WASHINGTON (Reuters) - U.S. authorities have asked the public to help identify as many as 90 possible victims of a suspected child predator who worked at American and other international schools in at least nine countries.
The suspect, William James Vahey, 64, worked at the schools since 1972 and committed suicide on March 21 in Luverne, Minnesota, the Federal Bureau of Investigation said on Tuesday.
He killed himself two days after agents in Houston sought a warrant to search a computer thumb drive belonging to him, the FBI said in a statement.
The drive was given to the FBI by an employee of the American Nicaraguan School, in Managua, Nicaragua, where Vahey worked as a teacher of history and geography, the FBI said.
A school employee filed a complaint with the FBI saying the USB drive "contained pornographic images of minor males who appeared to be asleep or unconscious," it said. The complaint said the youths seemed to be about 12 to 14 years old.
When the employee confronted Vahey, he admitted he had molested boys his whole life and "reportedly admitted giving the minors sleeping pills prior to the molestation," the FBI said.
The school fired Vahey in March. FBI agents have reviewed photographs dating back to 2008 that depict at least 90 alleged victims, it said.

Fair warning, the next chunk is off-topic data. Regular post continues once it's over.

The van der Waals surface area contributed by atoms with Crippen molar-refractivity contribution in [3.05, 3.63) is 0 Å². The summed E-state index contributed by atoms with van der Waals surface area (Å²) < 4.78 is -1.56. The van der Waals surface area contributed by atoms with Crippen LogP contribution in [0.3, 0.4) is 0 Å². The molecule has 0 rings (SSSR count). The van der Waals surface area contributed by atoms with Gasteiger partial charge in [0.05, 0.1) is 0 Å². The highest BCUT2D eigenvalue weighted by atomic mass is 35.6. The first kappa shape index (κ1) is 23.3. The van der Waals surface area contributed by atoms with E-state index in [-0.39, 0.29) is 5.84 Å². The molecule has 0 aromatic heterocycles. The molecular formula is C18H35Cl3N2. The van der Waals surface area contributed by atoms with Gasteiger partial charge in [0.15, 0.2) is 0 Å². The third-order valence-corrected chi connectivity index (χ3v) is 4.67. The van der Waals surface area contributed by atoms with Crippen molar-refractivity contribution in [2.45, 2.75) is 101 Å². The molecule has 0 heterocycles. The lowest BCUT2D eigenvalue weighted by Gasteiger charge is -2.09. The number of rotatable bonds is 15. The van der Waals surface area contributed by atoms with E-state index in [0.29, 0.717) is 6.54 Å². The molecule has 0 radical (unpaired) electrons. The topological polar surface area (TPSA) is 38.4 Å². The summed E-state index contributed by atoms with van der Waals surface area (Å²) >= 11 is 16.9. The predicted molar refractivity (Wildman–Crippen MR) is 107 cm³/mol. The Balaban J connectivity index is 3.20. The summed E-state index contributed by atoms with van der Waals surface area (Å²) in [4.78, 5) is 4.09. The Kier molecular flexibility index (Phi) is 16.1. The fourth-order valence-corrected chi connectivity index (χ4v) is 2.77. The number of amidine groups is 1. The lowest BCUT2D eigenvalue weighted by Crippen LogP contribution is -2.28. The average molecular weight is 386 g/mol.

The FBI said Vahey had worked at American international schools in at least nine different countries - Nicaragua, the United Kingdom, Venezuela, Indonesia, Saudi Arabia, Greece, Iran, Spain and Lebanon.
"While the review is ongoing, the FBI is seeking to notify individuals of the existence of the investigation and encourage additional potential victims to come forward," the agency said.
At the time of his suicide, Vahey was married with two adult children. He had homes in London and on Hilton Head Island, South Carolina.
In 1969, Vahey pleaded guilty in California to a child molestation charge and was sentenced to jail and probation. The conviction required him to register with California's sex offender registry for the rest of his life, but he had not done so since 1970.
(Reporting by Ian Simpson; Editing by Clarence Fernandez)